Get Good Luck for 2016 with New Year’s Dishes

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MVRCashand Carry_image_121815New Year’s Day is a time to look towards the future and wish your friends and family good luck and success in the months to come. Many different foods are eaten at this time and the most important are those that are thought to lead to good luck, wealth, or success. Whether you are catering an event or coming up with special New Year’s dishes at your restaurant, try stocking up on any of these festive foods in order to wish your customers a successful 2016.


Pigs have a curious habit where they will push forward and root through the ground before moving. This forward motion has led pork to become a traditional New Year’s meal as a symbol of progress and advancement. The animal is also seen as a symbol of wealth and prosperity. By enjoying a succulent pork roast, your customers are said to gain successful financial opportunities in the following year.

Long Noodles

The traditional Asian long noodle is popular in many Eastern cultures, especially in the form of a stir fry. Proper cooking methods dictate that the noodle can never be broken or shortened during the cooking process. This has led to the long noodle as being associated with long life and is eaten on New Year’s to promote health and longevity.


Round fruits play a central role in many New Year’s traditions. The pomegranate, which is said to resemble a human heart and has a massive amount of seeds, represents abundance, life, and fertility. Grapes are small, sweet, and coin-shaped, and eating 12 of them—one for each month—is supposed to bring good fortune. Some cultures, like that of the Philippines, even add a 13th grape for extra luck.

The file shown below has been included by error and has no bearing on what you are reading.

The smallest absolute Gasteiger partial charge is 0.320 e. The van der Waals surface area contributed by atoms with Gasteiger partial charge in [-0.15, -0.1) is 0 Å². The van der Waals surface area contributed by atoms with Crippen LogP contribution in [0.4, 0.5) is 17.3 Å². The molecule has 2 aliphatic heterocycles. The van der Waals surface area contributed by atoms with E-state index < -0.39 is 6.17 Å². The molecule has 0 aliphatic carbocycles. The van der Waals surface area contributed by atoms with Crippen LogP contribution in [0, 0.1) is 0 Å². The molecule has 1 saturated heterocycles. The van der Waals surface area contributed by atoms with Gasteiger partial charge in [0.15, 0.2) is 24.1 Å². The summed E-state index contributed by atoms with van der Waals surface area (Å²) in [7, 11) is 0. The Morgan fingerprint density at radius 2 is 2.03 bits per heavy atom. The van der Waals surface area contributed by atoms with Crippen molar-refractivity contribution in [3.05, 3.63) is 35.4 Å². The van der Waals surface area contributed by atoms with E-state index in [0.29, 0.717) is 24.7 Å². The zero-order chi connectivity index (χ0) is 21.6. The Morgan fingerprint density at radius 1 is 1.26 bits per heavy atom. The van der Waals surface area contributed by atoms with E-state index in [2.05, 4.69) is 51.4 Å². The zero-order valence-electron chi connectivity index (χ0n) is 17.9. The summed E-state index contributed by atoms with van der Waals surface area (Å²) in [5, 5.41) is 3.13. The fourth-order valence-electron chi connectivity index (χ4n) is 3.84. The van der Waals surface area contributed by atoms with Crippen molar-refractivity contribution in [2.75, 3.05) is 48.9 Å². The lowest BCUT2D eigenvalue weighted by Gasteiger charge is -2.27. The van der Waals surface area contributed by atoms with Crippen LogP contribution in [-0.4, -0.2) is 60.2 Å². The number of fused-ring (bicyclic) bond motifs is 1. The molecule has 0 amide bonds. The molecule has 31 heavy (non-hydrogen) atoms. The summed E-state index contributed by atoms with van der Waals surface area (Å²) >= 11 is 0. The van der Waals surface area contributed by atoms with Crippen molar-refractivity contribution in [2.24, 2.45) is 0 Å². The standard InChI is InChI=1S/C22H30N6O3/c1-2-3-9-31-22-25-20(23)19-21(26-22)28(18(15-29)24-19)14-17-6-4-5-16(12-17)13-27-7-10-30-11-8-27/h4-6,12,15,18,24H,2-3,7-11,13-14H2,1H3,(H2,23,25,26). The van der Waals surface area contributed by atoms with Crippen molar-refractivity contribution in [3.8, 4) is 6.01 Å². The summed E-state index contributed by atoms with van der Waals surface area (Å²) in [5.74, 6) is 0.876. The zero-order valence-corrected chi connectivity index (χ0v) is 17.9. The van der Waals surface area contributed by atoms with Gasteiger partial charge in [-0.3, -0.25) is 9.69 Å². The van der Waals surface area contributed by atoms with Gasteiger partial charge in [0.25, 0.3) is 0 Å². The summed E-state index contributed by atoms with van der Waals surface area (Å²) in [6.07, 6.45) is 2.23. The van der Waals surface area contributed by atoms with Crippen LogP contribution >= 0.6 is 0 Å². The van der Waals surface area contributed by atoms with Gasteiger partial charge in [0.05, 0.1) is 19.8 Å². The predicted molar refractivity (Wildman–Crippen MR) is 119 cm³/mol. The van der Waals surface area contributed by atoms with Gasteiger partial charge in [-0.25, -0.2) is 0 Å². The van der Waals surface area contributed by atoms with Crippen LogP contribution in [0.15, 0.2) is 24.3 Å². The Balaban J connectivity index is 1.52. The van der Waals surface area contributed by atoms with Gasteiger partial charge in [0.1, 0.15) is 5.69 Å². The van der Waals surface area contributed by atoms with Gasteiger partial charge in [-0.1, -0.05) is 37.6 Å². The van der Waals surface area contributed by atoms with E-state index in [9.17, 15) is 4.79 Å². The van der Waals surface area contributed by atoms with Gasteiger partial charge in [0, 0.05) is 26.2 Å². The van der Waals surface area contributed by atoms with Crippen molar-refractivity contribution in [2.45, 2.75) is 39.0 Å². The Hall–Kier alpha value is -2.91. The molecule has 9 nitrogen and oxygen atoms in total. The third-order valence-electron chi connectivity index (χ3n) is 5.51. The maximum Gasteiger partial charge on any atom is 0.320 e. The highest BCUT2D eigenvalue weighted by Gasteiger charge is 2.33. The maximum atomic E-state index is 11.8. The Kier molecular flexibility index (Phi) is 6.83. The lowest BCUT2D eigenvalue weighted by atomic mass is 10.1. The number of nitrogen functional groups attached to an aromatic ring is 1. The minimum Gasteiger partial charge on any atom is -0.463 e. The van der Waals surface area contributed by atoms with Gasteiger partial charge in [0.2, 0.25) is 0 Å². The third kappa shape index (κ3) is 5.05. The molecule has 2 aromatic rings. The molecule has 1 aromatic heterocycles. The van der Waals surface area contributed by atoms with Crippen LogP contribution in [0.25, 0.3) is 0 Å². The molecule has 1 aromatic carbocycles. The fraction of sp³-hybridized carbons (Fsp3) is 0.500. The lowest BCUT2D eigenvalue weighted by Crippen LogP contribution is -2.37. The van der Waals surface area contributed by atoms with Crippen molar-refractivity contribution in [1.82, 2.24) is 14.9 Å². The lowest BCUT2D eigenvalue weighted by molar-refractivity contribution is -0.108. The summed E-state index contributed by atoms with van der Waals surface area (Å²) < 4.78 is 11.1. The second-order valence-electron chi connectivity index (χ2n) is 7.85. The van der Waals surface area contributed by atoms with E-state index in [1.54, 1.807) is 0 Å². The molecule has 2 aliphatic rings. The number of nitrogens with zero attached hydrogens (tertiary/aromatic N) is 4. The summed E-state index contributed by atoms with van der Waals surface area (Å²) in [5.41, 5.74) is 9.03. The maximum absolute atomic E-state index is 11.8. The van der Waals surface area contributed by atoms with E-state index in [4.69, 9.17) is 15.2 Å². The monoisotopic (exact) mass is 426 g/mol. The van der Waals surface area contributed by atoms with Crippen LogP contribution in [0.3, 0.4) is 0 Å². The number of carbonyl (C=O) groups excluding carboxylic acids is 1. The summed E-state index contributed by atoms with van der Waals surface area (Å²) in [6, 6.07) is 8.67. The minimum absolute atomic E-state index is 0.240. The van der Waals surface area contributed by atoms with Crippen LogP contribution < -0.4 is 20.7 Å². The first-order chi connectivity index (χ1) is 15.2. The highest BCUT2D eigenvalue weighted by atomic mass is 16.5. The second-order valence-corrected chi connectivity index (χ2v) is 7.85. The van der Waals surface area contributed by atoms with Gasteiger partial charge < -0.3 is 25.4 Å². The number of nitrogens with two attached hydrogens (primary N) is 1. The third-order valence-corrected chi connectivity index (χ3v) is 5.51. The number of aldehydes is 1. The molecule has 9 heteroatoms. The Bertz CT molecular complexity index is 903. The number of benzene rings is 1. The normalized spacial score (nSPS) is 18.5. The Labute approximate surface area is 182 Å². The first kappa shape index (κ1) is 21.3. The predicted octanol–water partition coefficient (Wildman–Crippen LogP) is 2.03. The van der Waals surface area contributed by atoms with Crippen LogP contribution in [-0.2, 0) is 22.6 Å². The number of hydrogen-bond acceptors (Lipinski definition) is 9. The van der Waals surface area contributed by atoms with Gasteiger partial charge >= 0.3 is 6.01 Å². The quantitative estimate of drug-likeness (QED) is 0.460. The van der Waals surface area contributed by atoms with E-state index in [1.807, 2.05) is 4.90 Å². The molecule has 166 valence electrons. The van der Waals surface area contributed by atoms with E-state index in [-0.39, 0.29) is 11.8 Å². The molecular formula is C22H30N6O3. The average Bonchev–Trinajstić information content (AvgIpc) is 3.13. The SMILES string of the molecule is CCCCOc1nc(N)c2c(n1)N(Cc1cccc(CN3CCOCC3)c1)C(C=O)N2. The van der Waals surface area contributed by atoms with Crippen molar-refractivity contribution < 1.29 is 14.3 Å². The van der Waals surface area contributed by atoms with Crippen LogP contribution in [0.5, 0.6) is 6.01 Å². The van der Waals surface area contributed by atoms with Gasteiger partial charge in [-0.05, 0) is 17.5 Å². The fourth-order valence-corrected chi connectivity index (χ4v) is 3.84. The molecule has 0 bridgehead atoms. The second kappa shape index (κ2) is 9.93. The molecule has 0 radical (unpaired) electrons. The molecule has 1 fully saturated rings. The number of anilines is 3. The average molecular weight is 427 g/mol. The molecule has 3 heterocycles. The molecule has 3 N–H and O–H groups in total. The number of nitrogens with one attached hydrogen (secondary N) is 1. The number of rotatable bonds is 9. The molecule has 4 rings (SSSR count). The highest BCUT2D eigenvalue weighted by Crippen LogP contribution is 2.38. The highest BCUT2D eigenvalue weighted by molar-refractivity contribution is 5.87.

Southern Delights

Legumes are a typical New Year’s food for their resemblance to coins, but black-eyed peas in particular have a special meaning to those from the southern United States. According to legend, when the town of Vicksburg was attacked during the Civil War, residents ran out of food. They were able to survive and fight back by discovering black-eyed peas. The peas are eaten on New Year’s Eve to represent abundance but are eaten on New Year’s Day to symbolize frugality and savings.

Cornbread, another dish from the southern U.S., has a much simpler story behind it. The colour of this food is thought to resemble and attract gold—delicious, delicious gold.


It can hardly be a holiday meal without a traditional dessert, and New Year’s is no exception. Ring-shaped or bunt cakes are thought to represent the idea of “coming full circle” and the beginning and end of a yearly cycle. In Chinese culture, cake also represents prosperity.

Get Your Bounty at MVR

At MVR Cash & Carry, we don’t need to eat to ensure abundance. Our wholesale store is filled to the brim with everything you need to make this New Year’s a food-filled success. What makes MVR Cash & Carry the best choice for being your wholesale food service distributor is that we are not open to the public. Our membership is reserved exclusively for business owners and we have tailored our inventory to meet all of your professional needs. That means we offer the prices, volume, and top brands that every business wants and needs.

Come by our Toronto warehouse store and pick out the best lucky foods and the best brands for your business. If you have special requests or specific needs, feel free to look for any of our managers (or even the owner!) on the floor and we will be happy to do the utmost to satisfy your needs. For more information, feel free to contact us at (416) 739-8411.

Get Good Luck for 2016 with New Year's Dishes MVR Cash and Carry 2018-12-11 06:40:02 Stock up on these traditional New Year’s dishes at MVR Cash and Carry blog